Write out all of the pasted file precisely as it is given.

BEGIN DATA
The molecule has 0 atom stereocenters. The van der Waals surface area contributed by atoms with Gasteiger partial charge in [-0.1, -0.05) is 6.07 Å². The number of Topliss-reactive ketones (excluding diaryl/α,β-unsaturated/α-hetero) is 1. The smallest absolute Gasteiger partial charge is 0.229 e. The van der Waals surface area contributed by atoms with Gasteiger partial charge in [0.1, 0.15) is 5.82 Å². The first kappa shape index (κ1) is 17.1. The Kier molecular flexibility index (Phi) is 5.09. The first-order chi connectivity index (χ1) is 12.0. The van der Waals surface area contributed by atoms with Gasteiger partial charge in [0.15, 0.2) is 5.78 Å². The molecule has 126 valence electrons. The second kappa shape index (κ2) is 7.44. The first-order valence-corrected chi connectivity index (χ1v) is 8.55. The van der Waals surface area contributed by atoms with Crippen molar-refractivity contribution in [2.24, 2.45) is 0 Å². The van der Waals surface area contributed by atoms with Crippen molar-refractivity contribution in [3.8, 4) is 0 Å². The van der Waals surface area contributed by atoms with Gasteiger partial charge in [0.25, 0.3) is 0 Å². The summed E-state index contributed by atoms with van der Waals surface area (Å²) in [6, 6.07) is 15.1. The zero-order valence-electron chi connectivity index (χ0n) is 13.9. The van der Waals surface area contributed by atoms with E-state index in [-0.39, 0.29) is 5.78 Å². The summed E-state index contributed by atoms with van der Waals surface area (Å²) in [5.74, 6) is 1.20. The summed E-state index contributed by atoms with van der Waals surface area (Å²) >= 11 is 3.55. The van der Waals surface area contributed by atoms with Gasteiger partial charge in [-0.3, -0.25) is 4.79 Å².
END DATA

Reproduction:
The molecule has 0 atom stereocenters. The van der Waals surface area contributed by atoms with Gasteiger partial charge in [-0.1, -0.05) is 6.07 Å². The number of Topliss-reactive ketones (excluding diaryl/α,β-unsaturated/α-hetero) is 1. The smallest absolute Gasteiger partial charge is 0.229 e. The van der Waals surface area contributed by atoms with Gasteiger partial charge in [0.1, 0.15) is 5.82 Å². The first kappa shape index (κ1) is 17.1. The Kier molecular flexibility index (Phi) is 5.09. The first-order chi connectivity index (χ1) is 12.0. The van der Waals surface area contributed by atoms with Gasteiger partial charge in [0.15, 0.2) is 5.78 Å². The molecule has 126 valence electrons. The second kappa shape index (κ2) is 7.44. The first-order valence-corrected chi connectivity index (χ1v) is 8.55. The van der Waals surface area contributed by atoms with Crippen molar-refractivity contribution in [2.24, 2.45) is 0 Å². The van der Waals surface area contributed by atoms with Crippen molar-refractivity contribution in [3.8, 4) is 0 Å². The van der Waals surface area contributed by atoms with Gasteiger partial charge in [0.25, 0.3) is 0 Å². The summed E-state index contributed by atoms with van der Waals surface area (Å²) in [6, 6.07) is 15.1. The zero-order valence-electron chi connectivity index (χ0n) is 13.9. The van der Waals surface area contributed by atoms with E-state index in [-0.39, 0.29) is 5.78 Å². The summed E-state index contributed by atoms with van der Waals surface area (Å²) in [5.74, 6) is 1.20. The summed E-state index contributed by atoms with van der Waals surface area (Å²) >= 11 is 3.55. The van der Waals surface area contributed by atoms with Gasteiger partial charge in [-0.3, -0.25) is 4.79 Å².